The Lagos Airport During Subsidy Protests —Simon Ateba

Simon Ateba

Simon Ateba

Simon Ateba

Around the corner came a little bundle of joy with a pink top, a black skirt and white shoe.

The cute toddler was playing on the floor of the Murtala Muhammed International Airport in Lagos, Southwest Nigeria, on 11 January 2012 during the nationwide strikes and protests against the removal of fuel subsidy by the Jonathan administration on 1 January.

She rolled on the tiles with ease and comfort. She rolled left first. Then right. Then all over with the kind of freedom and peace that make adults jealous.

She waved at her parents and then smiled at them with the kind of smile that sets the world alight.

She stood up, ran to them for a hug and returned to where seemed to be her kingdom: the floor.

Around her, there were no pilots to fly planes. No cabin crew to check travellers in. No staff to sell or confirm tickets. No firefighters in case of fire. No one to sell coffee.

There were only policemen with guns, only passengers with doubts, only journalists with bad news. There was complete silence in a vicinity that always bubbles with activities, an airport that is always crowded with people.

Roads leading to the Lagos airport were strangely empty, oddly noiseless, stunningly clean and beautiful.

On the tarmac, planes belonging to local and international airlines rested there hopelessly, people wandered around helplessly.

Touts who generally invade the airport for dubious reasons were conspicuously and fortunately absent.

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Drug traffickers and officials of the National Drug Law Enforcement Agency were all missing. The customs, immigration, state security service operatives and other government officials were nowhere around.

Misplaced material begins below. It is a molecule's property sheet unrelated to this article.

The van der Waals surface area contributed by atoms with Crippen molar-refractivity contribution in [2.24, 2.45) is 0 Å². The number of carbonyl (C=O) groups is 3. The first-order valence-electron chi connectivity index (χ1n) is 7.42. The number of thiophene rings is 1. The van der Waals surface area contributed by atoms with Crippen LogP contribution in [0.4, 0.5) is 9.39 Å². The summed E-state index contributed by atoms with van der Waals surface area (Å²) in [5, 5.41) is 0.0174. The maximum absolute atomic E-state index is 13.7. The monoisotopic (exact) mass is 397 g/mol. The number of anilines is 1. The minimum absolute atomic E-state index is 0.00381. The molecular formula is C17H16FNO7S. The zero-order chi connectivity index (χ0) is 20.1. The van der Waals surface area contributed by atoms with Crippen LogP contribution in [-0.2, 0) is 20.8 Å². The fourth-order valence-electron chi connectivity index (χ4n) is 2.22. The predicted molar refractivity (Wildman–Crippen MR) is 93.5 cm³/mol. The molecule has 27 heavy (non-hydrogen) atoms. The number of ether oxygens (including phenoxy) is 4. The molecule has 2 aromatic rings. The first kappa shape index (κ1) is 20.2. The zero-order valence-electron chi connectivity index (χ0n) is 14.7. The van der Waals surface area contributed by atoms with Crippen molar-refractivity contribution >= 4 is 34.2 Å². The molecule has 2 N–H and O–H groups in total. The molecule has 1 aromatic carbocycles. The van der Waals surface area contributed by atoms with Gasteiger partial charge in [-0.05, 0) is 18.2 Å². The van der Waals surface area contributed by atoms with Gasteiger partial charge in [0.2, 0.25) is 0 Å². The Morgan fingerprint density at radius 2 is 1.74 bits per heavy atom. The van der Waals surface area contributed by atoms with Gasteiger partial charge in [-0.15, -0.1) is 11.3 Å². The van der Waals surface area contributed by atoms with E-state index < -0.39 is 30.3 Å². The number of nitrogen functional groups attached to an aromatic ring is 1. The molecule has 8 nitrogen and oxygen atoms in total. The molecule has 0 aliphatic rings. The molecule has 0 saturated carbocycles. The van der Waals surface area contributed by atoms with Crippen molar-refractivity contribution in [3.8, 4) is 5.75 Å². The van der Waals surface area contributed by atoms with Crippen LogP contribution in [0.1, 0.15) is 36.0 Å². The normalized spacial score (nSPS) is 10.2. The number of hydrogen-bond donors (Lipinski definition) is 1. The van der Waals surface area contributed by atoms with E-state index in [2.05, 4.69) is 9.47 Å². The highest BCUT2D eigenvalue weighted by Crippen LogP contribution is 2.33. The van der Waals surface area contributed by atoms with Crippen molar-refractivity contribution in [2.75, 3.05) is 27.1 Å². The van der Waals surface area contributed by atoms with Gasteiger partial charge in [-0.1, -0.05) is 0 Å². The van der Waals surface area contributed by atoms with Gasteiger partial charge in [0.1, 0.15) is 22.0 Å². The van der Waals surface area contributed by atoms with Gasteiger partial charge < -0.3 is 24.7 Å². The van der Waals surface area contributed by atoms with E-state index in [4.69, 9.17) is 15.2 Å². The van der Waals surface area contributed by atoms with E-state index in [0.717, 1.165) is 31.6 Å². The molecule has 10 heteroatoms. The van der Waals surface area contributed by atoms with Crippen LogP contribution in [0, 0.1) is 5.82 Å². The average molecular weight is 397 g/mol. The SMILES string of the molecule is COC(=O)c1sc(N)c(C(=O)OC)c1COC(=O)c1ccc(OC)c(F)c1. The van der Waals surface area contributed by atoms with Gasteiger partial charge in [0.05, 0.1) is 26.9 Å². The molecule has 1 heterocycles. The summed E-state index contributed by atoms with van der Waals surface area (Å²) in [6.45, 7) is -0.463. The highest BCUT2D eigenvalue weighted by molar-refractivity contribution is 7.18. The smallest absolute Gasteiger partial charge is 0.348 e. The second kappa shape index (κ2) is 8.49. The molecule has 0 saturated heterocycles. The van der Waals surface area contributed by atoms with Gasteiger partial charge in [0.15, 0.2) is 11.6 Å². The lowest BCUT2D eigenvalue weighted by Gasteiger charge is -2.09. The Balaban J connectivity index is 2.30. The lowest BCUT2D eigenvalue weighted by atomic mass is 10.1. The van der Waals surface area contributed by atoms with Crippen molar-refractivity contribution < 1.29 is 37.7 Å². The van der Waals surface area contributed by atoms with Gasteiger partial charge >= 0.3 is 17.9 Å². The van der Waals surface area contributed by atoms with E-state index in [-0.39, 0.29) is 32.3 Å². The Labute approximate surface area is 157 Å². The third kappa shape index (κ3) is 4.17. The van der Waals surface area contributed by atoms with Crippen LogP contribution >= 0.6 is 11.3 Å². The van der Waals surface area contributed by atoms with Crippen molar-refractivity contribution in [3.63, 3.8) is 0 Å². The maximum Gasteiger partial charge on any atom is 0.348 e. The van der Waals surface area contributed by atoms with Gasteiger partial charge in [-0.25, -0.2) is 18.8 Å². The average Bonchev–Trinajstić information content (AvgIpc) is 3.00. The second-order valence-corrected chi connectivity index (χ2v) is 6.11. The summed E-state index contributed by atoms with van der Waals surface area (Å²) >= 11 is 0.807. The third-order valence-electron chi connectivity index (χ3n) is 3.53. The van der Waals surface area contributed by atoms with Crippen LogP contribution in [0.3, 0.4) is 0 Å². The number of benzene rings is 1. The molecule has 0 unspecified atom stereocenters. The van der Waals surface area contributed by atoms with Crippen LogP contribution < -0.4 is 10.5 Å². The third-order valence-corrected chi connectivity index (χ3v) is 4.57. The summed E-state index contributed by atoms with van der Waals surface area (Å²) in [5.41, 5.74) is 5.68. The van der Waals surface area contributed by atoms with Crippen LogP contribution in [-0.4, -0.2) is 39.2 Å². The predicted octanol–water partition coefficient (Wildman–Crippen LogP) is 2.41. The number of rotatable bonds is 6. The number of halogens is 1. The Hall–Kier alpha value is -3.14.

Nigeria’s biggest airport had been shut down. Shut down by fed up Nigerians who had waited for decades to hold corrupt government officials accountable.

Nigerians were fed up by years of neglect by callous and corrupt government officials.

Africa’s most populous country was in crisis and the airport was grounded.

Passengers slept on bare floors. Others took a little walk around, hoping a good news may just come their way. A miracle perhaps.

Some were frustrated. Others fumed. Fumed at a leadership that had failed their people!

Along the airport, old men trekked many kilometres. Shops, offices, banks were under lock and key.

I looked at the little girl again! She was cute. Innocent. Lovely and not bothered by the gloom that pervaded the envoronment in which she was playing freely. I felt great seeing hope in her eyes and freedom in her actions.

Journalism is the greatest job on earth! A job that brings you face to face with people, high or low. With their stories. Their hopes. Their aspirations. Their dreams. Their love. Their disappointment! More than a month after, I still remember the silence at the Lagos airport.

•Ateba is a Senior Correspondent for P.M.NEWS. Email: [email protected]

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